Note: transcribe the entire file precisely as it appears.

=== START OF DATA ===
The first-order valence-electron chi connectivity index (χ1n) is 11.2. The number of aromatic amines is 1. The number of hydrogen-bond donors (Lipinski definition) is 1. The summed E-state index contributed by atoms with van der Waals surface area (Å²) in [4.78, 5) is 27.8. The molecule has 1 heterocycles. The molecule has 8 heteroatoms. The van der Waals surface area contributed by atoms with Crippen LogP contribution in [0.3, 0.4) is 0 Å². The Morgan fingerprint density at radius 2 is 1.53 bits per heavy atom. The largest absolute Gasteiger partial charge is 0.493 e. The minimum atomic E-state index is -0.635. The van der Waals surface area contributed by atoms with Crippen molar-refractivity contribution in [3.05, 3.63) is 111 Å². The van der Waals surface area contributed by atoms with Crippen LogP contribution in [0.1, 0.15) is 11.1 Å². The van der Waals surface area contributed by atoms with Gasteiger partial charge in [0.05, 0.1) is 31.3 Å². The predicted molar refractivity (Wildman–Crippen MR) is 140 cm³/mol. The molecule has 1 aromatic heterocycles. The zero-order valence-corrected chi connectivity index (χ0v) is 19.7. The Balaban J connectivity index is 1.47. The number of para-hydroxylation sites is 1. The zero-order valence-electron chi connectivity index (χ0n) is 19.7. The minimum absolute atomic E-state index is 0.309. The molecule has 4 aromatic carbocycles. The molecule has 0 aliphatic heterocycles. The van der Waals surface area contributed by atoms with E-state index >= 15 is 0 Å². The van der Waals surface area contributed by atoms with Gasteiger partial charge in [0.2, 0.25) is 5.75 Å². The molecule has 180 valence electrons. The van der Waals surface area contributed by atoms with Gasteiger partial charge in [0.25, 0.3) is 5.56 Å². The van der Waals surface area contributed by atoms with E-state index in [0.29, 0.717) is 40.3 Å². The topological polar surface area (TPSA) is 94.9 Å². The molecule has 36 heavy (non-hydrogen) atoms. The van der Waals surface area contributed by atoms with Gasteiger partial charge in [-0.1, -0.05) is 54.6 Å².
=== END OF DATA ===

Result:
The first-order valence-electron chi connectivity index (χ1n) is 11.2. The number of aromatic amines is 1. The number of hydrogen-bond donors (Lipinski definition) is 1. The summed E-state index contributed by atoms with van der Waals surface area (Å²) in [4.78, 5) is 27.8. The molecule has 1 heterocycles. The molecule has 8 heteroatoms. The van der Waals surface area contributed by atoms with Crippen LogP contribution in [0.3, 0.4) is 0 Å². The Morgan fingerprint density at radius 2 is 1.53 bits per heavy atom. The largest absolute Gasteiger partial charge is 0.493 e. The minimum atomic E-state index is -0.635. The van der Waals surface area contributed by atoms with Crippen molar-refractivity contribution in [3.05, 3.63) is 111 Å². The van der Waals surface area contributed by atoms with Crippen LogP contribution in [0.1, 0.15) is 11.1 Å². The van der Waals surface area contributed by atoms with Gasteiger partial charge in [0.05, 0.1) is 31.3 Å². The predicted molar refractivity (Wildman–Crippen MR) is 140 cm³/mol. The molecule has 1 aromatic heterocycles. The zero-order valence-corrected chi connectivity index (χ0v) is 19.7. The Balaban J connectivity index is 1.47. The number of para-hydroxylation sites is 1. The zero-order valence-electron chi connectivity index (χ0n) is 19.7. The minimum absolute atomic E-state index is 0.309. The molecule has 4 aromatic carbocycles. The molecule has 0 aliphatic heterocycles. The van der Waals surface area contributed by atoms with E-state index >= 15 is 0 Å². The van der Waals surface area contributed by atoms with Gasteiger partial charge in [0.2, 0.25) is 5.75 Å². The molecule has 180 valence electrons. The van der Waals surface area contributed by atoms with Gasteiger partial charge in [0.25, 0.3) is 5.56 Å². The van der Waals surface area contributed by atoms with E-state index in [0.29, 0.717) is 40.3 Å². The topological polar surface area (TPSA) is 94.9 Å². The molecule has 36 heavy (non-hydrogen) atoms. The van der Waals surface area contributed by atoms with Gasteiger partial charge in [-0.1, -0.05) is 54.6 Å².